Why a Lake Michigan Lodge Story?

I write about the tourist lodges and resort towns of the Great Lakes because there is no place like them on earth, and I love them.

A bit of history: Back in the early 1800s, the population of Michigan exploded tenfold as the auto industry and mines required many laborers. Immigrants from Scandinavian countries were joined by people from Europe and the UK, and they all scrambled to settle in. My family came from Cornwall, Denmark, Poland and Ireland. These immigrants cut down old-growth timber and built log homes, lodges and boarding houses that reminded them of their homelands. On their precious days off, they’d travel to “camp” near one of Michigan’s abundant lakes and rivers—to cool off with a swim, and catch their dinner on the end of a fishing rod or stick. The children would nap in the shade of the trees, while the adults would sit and tell stories of their past and present day life. Often, they’d build small cabins and shanties to return to time and again—always to get away from the congested cities, and always bringing with them as many people as possible.

My Aunt Mary had such a camp in the Upper Peninsula, on Big Shag Lake. The upstairs was one big uninsulated room, with blankets cordoning off different sections, and beds crafted out of birch trees. I’d lay in bed at night, often still in my swimsuit, and have dreams about rocking back and forth in a boat, because I’d have spent every minute of the day on the water. This is where my entire extended family stayed when we came north for my orientation at Northern Michigan University. Lakes, lodges, and stories are ingrained in every fiber of my being, and I’m thankful for that heritage. My sister gravitates to the water; my brothers take their fishing rods, campers and tents to the lake every chance they get. My children seek out camp fires, shorelines and woods. And wherever two or more are gathered, we tell the family stories. Over and over again.

6 Comments

  1. Kathy Khajeh-Noori

    Kathy,
    I just finished reading “Shouder Season,” and enjoyed it thoroughly! Your love and familiarity with the Michigan outdoors is infused in your writing! It brings your characters and places to life. The story line was unique, and the characters so very real and interesting. The description of the local town, and locals, seemed familiar. A few times I kept wondering if I could find the Kerby Lodge! I grew up in SE Michigan myself, and had a couple vacations on Lake Michigan, and everything you wrote was spot-on.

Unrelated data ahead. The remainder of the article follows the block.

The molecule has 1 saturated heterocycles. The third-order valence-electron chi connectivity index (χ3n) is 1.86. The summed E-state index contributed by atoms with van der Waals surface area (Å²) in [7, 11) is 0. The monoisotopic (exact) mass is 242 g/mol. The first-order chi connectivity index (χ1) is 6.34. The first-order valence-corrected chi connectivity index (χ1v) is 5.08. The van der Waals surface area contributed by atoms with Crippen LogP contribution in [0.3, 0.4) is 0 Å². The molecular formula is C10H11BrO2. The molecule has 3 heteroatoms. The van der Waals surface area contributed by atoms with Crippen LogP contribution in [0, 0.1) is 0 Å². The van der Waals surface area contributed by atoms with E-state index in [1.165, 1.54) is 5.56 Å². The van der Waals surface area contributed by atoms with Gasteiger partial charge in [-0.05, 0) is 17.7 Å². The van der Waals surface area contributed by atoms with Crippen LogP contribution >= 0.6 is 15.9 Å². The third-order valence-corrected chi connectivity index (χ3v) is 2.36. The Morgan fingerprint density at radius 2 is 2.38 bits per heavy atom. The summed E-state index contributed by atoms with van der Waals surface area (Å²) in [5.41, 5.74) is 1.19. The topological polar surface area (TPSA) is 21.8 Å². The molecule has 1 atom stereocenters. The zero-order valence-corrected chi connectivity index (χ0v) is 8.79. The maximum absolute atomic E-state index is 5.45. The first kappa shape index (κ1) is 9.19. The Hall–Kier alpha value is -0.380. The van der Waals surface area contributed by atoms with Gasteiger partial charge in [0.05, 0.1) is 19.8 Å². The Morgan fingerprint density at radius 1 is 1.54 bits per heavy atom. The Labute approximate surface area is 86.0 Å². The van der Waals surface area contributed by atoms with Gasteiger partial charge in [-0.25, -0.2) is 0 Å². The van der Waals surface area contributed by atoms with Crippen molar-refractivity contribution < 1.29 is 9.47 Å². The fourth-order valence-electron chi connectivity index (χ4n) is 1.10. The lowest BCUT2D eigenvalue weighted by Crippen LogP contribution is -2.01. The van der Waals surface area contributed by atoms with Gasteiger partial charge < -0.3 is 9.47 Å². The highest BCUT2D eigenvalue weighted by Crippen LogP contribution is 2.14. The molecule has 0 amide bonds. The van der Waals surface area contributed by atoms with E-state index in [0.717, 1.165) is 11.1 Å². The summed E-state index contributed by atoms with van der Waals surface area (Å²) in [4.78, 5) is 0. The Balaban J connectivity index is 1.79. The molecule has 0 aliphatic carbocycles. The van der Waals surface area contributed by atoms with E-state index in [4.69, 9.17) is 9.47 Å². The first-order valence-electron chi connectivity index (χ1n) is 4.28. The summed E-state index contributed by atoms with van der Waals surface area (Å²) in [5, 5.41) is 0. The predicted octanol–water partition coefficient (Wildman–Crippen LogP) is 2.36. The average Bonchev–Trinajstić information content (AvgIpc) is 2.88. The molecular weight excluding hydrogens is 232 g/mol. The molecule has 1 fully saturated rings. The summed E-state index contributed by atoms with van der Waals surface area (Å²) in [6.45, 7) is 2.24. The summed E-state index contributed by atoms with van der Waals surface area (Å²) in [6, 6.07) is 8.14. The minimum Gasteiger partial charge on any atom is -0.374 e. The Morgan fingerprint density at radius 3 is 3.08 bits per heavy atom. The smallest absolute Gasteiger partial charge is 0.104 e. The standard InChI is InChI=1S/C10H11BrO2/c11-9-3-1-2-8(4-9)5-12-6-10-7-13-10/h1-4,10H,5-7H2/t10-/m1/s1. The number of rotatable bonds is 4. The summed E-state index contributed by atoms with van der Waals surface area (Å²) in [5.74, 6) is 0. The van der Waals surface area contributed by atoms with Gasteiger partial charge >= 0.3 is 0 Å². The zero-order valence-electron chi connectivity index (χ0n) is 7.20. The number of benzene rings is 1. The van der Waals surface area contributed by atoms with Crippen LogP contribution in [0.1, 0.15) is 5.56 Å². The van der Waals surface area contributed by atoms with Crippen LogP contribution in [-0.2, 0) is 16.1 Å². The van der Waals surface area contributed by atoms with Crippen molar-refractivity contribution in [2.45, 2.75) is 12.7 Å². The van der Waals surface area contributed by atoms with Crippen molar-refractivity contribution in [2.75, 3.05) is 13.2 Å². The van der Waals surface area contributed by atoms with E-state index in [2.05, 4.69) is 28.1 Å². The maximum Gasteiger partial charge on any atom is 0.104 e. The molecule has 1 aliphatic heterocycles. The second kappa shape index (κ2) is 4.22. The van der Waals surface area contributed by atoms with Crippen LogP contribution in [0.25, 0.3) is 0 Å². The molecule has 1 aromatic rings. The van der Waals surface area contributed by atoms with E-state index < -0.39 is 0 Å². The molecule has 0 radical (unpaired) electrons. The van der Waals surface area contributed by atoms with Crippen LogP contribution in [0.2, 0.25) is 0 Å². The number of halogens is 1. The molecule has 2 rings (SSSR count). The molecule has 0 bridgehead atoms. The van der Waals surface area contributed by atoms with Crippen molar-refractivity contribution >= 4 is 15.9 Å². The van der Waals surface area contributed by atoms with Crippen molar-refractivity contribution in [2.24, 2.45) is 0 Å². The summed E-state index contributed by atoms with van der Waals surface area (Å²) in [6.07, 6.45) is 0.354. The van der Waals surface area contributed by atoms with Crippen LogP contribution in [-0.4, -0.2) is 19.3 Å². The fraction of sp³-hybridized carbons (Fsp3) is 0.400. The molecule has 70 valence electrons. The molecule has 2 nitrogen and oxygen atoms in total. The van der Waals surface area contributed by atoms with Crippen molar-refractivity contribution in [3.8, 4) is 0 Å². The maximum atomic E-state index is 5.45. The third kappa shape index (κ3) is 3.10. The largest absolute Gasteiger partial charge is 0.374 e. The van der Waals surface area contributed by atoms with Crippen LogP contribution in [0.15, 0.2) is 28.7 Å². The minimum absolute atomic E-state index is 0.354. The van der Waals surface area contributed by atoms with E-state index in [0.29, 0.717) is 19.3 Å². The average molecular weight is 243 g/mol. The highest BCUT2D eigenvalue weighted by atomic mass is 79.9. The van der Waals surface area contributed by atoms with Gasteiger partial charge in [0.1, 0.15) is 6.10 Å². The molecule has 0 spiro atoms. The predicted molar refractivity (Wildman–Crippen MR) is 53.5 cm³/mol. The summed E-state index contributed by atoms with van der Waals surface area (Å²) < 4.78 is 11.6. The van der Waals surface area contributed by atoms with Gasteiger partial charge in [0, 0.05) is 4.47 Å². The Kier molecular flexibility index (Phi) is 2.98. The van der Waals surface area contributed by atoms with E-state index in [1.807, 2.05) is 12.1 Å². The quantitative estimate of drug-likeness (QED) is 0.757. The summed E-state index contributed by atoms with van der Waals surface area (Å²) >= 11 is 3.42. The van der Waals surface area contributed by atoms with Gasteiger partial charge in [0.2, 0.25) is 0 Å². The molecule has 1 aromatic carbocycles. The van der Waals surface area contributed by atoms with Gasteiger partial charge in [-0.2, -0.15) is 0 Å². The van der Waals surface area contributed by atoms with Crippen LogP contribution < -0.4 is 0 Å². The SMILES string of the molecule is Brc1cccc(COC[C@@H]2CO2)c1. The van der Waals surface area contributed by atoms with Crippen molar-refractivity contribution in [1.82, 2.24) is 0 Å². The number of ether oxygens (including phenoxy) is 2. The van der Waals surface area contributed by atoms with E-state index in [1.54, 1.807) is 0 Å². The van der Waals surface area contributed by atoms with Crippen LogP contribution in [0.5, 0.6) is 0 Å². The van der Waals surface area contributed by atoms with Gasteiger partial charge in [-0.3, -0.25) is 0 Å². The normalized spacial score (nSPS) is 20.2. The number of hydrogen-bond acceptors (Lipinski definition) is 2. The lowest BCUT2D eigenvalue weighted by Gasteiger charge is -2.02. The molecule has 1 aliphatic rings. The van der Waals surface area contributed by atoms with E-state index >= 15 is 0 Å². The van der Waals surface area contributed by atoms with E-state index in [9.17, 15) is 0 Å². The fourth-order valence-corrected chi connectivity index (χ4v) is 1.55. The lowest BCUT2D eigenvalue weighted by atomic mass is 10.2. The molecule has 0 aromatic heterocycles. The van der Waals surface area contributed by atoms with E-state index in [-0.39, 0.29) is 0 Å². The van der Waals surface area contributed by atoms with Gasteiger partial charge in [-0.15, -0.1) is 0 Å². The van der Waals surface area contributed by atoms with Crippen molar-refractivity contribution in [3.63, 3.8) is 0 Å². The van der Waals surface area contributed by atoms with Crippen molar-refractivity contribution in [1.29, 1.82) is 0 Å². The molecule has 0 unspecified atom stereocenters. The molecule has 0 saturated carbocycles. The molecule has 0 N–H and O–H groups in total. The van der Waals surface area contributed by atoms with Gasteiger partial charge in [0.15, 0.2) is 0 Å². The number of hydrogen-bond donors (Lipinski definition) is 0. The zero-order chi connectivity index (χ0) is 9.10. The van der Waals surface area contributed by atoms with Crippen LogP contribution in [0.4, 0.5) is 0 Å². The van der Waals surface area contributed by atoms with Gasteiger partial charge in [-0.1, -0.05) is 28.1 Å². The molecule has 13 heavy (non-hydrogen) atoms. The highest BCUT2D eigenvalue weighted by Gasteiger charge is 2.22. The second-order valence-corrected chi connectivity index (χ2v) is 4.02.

I had a few concerns as I approached the ending, but you wrapped things up so perfectly! I’m really looking forward to the continuing stories about Kerby Lodge, Kay and Luke, and all the others! And I’m looking even more forward to my family reunion next July, on Lake Michigan, in a renovated 1920’s lodge that sounds similar to Kerby Lodge! We’re going to Union Pier rather than further north on the shore, but this lodge was a real find for us who are organizing the reunion.

    So thank you for a great Michigan story! And again, I can’t wait for more!

    Reply
    • kathyellen

      Always glad to hear from a fellow Kathy! Sorry I have been so slow to reply – I have been hard at work writing the sequel to Shoulder SeasonWater Dance. I’m glad I could bring Kerby Lodge to life for you, but don’t try and make a reservation there :). Your family reunion sounds amazing, no better place for making magical memories than the shores of Lake Michigan. Let me know how it goes!

      Reply
  2. Bonnie Parker

    When will the next Lake Michigan book be ready to buy.

    I loved Shoulder Season!!!

    Reply
    • kathyellen

      Hi Bonnie,
      First of all, I’m sorry for the late response. I am still getting used to the nuts and bolts of my new blog, so please forgive me on that. I am excited that you liked Shoulder Season enough to drop me a note. You really made my day. The next book is titled Water Dance. It’s also set at Kerby Lodge, and takes place a year after Shoulder Season. Kay’s two nieces from Atlanta come to the lodge for the month of August, and throw Kay into a tailspin. It’s been a blast to write, and I’m in the final stages of editing. I had hoped to have it live by now, but with the holidays (right?) I’m aiming for mid-January. I believe we will be posting the first chapter on the blog soon, so stay tuned. Thanks again for reaching out, Bonnie, and have a nice Thanksgiving. It’s blustery and cold here by Lake Michigan, and we’ve put our snowblower to work already, if you can believe it.
      Best regards!

      Reply
  3. Tamara

    Living my whole life along the West coast of Michigan ,I found your.descriptions of Kerby Lodge and its surroundings wonderfully familiar. You captured the spirit of the people and the exquisite beauty of every season perfectly. I look forward to the next installment. Thank you! Tamara Maurer ( Traverse City, Michigan)

    Reply
    • Kathy Fawcett

      Thanks Tamara, I am a new transplant to the West side, but grew up going back and forth to the Upper Peninsula with my family, and have been to the TC area many times. I love Michigan, and the dynamics between locals and tourists. (A college friend was from Charlevoix, and I witnessed this first hand.) I hope you enjoyed both Shoulder Season and Water Dance. I have three more Lake Michigan books on deck! Best regards, Kathy

      Reply

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